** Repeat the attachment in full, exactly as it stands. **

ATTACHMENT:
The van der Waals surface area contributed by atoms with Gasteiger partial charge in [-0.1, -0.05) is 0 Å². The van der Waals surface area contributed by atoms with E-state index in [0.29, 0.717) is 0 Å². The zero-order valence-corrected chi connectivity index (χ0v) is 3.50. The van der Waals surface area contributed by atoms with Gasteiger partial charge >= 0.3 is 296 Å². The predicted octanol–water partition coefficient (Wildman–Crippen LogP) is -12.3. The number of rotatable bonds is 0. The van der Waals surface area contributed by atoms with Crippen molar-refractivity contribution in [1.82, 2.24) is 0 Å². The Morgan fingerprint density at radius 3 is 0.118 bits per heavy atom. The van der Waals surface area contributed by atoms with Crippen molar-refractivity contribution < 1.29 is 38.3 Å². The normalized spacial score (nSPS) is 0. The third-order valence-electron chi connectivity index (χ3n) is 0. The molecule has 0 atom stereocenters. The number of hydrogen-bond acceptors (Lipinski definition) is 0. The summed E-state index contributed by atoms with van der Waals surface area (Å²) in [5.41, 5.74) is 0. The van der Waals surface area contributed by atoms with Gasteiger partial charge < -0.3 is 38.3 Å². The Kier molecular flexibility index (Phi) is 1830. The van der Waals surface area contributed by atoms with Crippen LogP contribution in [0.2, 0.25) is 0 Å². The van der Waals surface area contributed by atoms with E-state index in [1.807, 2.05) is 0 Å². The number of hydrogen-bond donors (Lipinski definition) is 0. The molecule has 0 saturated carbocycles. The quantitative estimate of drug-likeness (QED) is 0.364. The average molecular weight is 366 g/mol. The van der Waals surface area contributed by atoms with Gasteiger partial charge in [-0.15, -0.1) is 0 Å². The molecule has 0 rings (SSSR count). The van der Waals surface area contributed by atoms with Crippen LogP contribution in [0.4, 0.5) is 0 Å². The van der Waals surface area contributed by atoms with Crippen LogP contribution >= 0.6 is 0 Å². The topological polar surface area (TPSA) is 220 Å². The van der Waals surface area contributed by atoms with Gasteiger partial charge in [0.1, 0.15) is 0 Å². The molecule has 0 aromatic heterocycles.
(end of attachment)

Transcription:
The van der Waals surface area contributed by atoms with Gasteiger partial charge in [-0.1, -0.05) is 0 Å². The van der Waals surface area contributed by atoms with E-state index in [0.29, 0.717) is 0 Å². The zero-order valence-corrected chi connectivity index (χ0v) is 3.50. The van der Waals surface area contributed by atoms with Gasteiger partial charge >= 0.3 is 296 Å². The predicted octanol–water partition coefficient (Wildman–Crippen LogP) is -12.3. The number of rotatable bonds is 0. The van der Waals surface area contributed by atoms with Crippen molar-refractivity contribution in [1.82, 2.24) is 0 Å². The Morgan fingerprint density at radius 3 is 0.118 bits per heavy atom. The van der Waals surface area contributed by atoms with Crippen molar-refractivity contribution < 1.29 is 38.3 Å². The normalized spacial score (nSPS) is 0. The third-order valence-electron chi connectivity index (χ3n) is 0. The molecule has 0 atom stereocenters. The number of hydrogen-bond acceptors (Lipinski definition) is 0. The summed E-state index contributed by atoms with van der Waals surface area (Å²) in [5.41, 5.74) is 0. The van der Waals surface area contributed by atoms with Gasteiger partial charge < -0.3 is 38.3 Å². The Kier molecular flexibility index (Phi) is 1830. The van der Waals surface area contributed by atoms with Crippen LogP contribution in [0.2, 0.25) is 0 Å². The van der Waals surface area contributed by atoms with E-state index in [1.807, 2.05) is 0 Å². The number of hydrogen-bond donors (Lipinski definition) is 0. The molecule has 0 saturated carbocycles. The quantitative estimate of drug-likeness (QED) is 0.364. The average molecular weight is 366 g/mol. The van der Waals surface area contributed by atoms with Gasteiger partial charge in [-0.15, -0.1) is 0 Å². The molecule has 0 rings (SSSR count). The van der Waals surface area contributed by atoms with Crippen LogP contribution in [0.4, 0.5) is 0 Å². The van der Waals surface area contributed by atoms with Crippen LogP contribution >= 0.6 is 0 Å². The topological polar surface area (TPSA) is 220 Å². The van der Waals surface area contributed by atoms with Gasteiger partial charge in [0.1, 0.15) is 0 Å². The molecule has 0 aromatic heterocycles.